What The World Needs Now Is A New Enlightenment : 13.7: Cosmos And Culture New human possibilities materialized with the arrival of the the Enlightenment in the 17th and 18th centuries. Commentator Marcelo Gleiser says its time to pick up the banner and move forward again.

What The World Needs Now Is A New Enlightenment

Our planet is unique. When are we going to recognize and celebrate this fact? Above, the Southern United States as seen from the International Space Station. NASA hide caption

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Our planet is unique. When are we going to recognize and celebrate this fact? Above, the Southern United States as seen from the International Space Station.


Something quite extraordinary happened in Europe during the 17th and 18th centuries: the diversified intellectual explosion called the Enlightenment. Philosophers, natural scientists (the divide between the two wasn't that wide then), artists and political scientists created a revolution in thought based on equal rights for men the freedom to reason without constraint.

Admittedly, it was a relative equality, with some Enlightenment philosophers mistakenly placing white men at the apex of society.

But, as a general rule, the core message of the Enlightenment was the need to create a global civilization with shared moral values. This overarching intellectual framework was far removed from traditional religious precepts. In fact, the Enlightenment declared war on the excesses of religion and blind nationalism.

Adam Smith, for example, saw patriotism extending beyond one's own country to the great society of mankind. Immanuel Kant called this "global patriotism." We can identify the influence of these ideas in none other than Albert Einstein, who believed in a need to abolish international borders.

"In my opinion there is no other salvation for civilization and even for the human race than the creation of an international government with the security on the basis of law," he declared in a September 1945 interview.

When we revisit these ideas today, we notice that the globalization of free-flowing information has realized part of the Enlightenment program. Political frontiers still stand, while ideas move at light speed across the planet. There is an emerging perspective, that of the planetary citizen.

Will this lead to a new Enlightenment? Or are the same age-old rifts simply going to get amplified by the hundreds of millions of anonymous voices claiming authority over the Web? Should we spend our time considering whether every opinion is equally valid or should we aim collectively for some higher goal? (Of course, the problem is to decide what this goal would be.)

In the past, I have suggested that modern astronomy offers a new vision for humanity, which I called humancentrism. Essentially, humancentrism is an inversion of Copernicanism. While Copernicanism states that the more we learn about the cosmos the less important we become (so, a doctrine of human insignificance in the grand scheme of things), humancentrism states the opposite.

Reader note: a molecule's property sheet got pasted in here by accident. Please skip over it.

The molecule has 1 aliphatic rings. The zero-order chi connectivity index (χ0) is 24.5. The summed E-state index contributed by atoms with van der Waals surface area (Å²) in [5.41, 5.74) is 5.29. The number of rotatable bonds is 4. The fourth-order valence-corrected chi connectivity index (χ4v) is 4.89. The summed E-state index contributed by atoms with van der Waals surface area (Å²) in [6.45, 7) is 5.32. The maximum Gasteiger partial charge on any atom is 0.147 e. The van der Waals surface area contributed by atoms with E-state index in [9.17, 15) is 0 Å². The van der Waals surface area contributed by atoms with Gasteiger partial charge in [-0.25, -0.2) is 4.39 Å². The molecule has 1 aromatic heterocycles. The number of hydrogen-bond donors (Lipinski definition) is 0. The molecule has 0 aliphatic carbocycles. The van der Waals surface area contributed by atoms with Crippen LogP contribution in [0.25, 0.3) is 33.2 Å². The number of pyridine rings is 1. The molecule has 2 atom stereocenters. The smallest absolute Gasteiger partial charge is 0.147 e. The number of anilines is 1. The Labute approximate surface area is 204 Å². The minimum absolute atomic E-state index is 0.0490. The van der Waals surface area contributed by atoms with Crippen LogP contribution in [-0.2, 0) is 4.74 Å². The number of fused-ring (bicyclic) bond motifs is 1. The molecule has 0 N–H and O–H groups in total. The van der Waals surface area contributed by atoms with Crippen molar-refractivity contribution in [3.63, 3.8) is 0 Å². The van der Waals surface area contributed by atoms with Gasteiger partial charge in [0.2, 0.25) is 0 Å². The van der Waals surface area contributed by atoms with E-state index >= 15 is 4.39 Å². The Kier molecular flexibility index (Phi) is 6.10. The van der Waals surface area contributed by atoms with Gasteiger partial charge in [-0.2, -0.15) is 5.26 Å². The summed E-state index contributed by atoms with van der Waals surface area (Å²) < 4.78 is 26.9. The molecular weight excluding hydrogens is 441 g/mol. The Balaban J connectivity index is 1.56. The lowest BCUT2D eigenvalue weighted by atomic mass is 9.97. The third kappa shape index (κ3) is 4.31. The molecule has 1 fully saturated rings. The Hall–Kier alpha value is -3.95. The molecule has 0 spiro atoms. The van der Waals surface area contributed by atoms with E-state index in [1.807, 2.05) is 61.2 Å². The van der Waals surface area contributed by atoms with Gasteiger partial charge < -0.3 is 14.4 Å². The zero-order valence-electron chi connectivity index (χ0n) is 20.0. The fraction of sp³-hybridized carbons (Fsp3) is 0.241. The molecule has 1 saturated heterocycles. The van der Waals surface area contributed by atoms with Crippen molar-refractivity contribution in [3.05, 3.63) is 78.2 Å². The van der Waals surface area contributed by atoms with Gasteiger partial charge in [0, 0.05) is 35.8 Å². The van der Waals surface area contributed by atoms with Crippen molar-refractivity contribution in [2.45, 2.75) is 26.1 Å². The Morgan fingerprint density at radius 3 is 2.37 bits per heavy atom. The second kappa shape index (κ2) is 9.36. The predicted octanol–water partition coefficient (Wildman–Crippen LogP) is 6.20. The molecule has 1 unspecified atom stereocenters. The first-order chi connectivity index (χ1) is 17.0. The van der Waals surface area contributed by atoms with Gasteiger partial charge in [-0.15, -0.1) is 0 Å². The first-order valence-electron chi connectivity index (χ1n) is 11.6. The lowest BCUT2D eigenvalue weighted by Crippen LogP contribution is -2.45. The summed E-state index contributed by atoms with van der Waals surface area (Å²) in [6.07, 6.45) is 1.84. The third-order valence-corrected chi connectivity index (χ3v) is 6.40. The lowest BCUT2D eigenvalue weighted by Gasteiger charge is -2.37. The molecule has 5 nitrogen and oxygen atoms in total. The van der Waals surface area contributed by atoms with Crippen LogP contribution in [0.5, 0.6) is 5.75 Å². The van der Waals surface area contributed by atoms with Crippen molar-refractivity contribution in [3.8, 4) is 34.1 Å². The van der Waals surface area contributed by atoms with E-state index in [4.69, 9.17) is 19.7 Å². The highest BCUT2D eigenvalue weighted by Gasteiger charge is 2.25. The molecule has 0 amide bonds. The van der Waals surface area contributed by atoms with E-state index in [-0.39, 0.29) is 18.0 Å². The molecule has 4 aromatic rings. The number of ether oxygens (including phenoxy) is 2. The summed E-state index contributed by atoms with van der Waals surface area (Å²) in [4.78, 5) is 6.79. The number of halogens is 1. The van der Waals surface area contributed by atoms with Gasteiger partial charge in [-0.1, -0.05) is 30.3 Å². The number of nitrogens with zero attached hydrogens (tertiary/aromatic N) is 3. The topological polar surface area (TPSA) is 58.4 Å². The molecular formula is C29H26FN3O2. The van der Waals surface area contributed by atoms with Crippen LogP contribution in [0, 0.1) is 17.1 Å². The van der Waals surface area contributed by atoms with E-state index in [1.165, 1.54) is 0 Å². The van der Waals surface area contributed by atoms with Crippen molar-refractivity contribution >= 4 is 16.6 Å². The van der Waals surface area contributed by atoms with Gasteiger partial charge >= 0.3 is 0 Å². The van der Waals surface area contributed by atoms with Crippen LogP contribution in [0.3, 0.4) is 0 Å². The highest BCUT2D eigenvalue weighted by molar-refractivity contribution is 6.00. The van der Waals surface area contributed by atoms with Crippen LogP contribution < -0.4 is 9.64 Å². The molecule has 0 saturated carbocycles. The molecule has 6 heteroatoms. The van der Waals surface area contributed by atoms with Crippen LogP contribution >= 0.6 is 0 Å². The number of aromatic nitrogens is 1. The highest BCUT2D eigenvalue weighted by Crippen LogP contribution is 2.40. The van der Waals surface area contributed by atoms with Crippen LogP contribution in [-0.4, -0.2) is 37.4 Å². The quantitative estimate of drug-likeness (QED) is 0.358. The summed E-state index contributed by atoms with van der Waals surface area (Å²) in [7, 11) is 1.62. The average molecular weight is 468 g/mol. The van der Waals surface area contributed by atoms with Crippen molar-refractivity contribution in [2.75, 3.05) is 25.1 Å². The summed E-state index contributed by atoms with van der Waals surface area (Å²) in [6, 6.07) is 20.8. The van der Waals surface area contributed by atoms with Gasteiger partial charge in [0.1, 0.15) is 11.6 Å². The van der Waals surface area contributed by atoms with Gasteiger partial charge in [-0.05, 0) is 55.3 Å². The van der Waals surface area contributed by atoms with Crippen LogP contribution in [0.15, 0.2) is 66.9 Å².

As we scan the skies in search of other Earth-like planets with missions such as the sensational Kepler satellite, which has found thousands of exoplanets, and learn more about the history of life on Earth, we learn something new and essential about our planet and who we are.

Even if there are other planets or moons with properties like Earth (similar mass, liquid water, oxygen-rich atmosphere, etc.), our planet and its geophysical properties are unique. (A large moon, tectonic plates, thick atmosphere, magnetic poles.) These properties are a key ingredient in the success that life has had here, in particular by providing long-term climate stability and protection from harmful cosmic radiation. Standing on this propitious background, single-celled bacteria evolved to multicellular, complex multicellular and, finally, intelligent multicellular life forms. Each one of these steps was delicate and improbable. Most were also deeply linked to the planet; some of them transformed Earth itself, like the oxygenation of the early atmosphere. We have thus learned that if there is complex life elsewhere, and we can't determine either way yet, it will be rare and certainly very distant from us. In other words, in practice we are alone.

We matter because we are rare.

If the philosophes from the Enlightenment knew this, I imagine they would have expanded their global stance for humanity to a cosmic stance. A complex molecular machine capable of wondering about its existence should also celebrate and respect its existence. And since we are here only because Earth allows us to be (no teleology implied here, only stable geophysical conditions), we must also celebrate our planet as being unique.

Human reason, that leads us to comprehend our place in the universe, leads us also toward a new moral imperative, perfectly secular in its values: the equality of all creatures and the preservation of life and of this planet.

Marcelo Gleiser's latest book is The Island Of Knowledge: The Limits Of Science And The Search For Meaning. You can keep up with Marcelo on Facebook and Twitter: @mgleiser